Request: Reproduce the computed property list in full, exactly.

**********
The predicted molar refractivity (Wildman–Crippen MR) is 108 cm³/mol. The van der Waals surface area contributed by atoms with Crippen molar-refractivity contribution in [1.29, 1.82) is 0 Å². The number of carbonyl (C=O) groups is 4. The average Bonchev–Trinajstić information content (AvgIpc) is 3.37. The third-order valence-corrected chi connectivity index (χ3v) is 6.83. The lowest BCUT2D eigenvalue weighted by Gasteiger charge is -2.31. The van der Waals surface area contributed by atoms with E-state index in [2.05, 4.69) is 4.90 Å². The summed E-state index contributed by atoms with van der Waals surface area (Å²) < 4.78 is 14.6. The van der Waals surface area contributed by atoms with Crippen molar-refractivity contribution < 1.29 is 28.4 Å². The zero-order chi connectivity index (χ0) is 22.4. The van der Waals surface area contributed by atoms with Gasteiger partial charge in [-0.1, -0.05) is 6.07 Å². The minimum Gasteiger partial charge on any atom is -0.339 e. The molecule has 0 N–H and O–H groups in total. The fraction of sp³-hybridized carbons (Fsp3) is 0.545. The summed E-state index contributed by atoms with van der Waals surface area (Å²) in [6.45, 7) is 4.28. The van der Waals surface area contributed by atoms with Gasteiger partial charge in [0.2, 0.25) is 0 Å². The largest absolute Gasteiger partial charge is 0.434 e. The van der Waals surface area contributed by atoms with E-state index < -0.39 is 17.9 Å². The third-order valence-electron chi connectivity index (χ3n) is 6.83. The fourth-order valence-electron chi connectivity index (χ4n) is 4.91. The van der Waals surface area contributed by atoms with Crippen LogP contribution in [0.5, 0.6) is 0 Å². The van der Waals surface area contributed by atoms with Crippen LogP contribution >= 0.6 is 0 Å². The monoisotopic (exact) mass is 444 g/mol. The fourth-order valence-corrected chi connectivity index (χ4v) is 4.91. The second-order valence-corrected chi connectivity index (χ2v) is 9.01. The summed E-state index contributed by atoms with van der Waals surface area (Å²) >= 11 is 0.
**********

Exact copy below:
The predicted molar refractivity (Wildman–Crippen MR) is 108 cm³/mol. The van der Waals surface area contributed by atoms with Crippen molar-refractivity contribution in [1.29, 1.82) is 0 Å². The number of carbonyl (C=O) groups is 4. The average Bonchev–Trinajstić information content (AvgIpc) is 3.37. The third-order valence-corrected chi connectivity index (χ3v) is 6.83. The lowest BCUT2D eigenvalue weighted by Gasteiger charge is -2.31. The van der Waals surface area contributed by atoms with E-state index in [2.05, 4.69) is 4.90 Å². The summed E-state index contributed by atoms with van der Waals surface area (Å²) < 4.78 is 14.6. The van der Waals surface area contributed by atoms with Crippen molar-refractivity contribution < 1.29 is 28.4 Å². The zero-order chi connectivity index (χ0) is 22.4. The van der Waals surface area contributed by atoms with Gasteiger partial charge in [-0.1, -0.05) is 6.07 Å². The minimum Gasteiger partial charge on any atom is -0.339 e. The molecule has 0 N–H and O–H groups in total. The fraction of sp³-hybridized carbons (Fsp3) is 0.545. The summed E-state index contributed by atoms with van der Waals surface area (Å²) in [6.45, 7) is 4.28. The van der Waals surface area contributed by atoms with Gasteiger partial charge in [0.2, 0.25) is 0 Å². The largest absolute Gasteiger partial charge is 0.434 e. The van der Waals surface area contributed by atoms with E-state index < -0.39 is 17.9 Å². The third-order valence-electron chi connectivity index (χ3n) is 6.83. The fourth-order valence-electron chi connectivity index (χ4n) is 4.91. The van der Waals surface area contributed by atoms with Crippen LogP contribution in [0.5, 0.6) is 0 Å². The van der Waals surface area contributed by atoms with Crippen LogP contribution >= 0.6 is 0 Å². The monoisotopic (exact) mass is 444 g/mol. The fourth-order valence-corrected chi connectivity index (χ4v) is 4.91. The second-order valence-corrected chi connectivity index (χ2v) is 9.01. The summed E-state index contributed by atoms with van der Waals surface area (Å²) >= 11 is 0.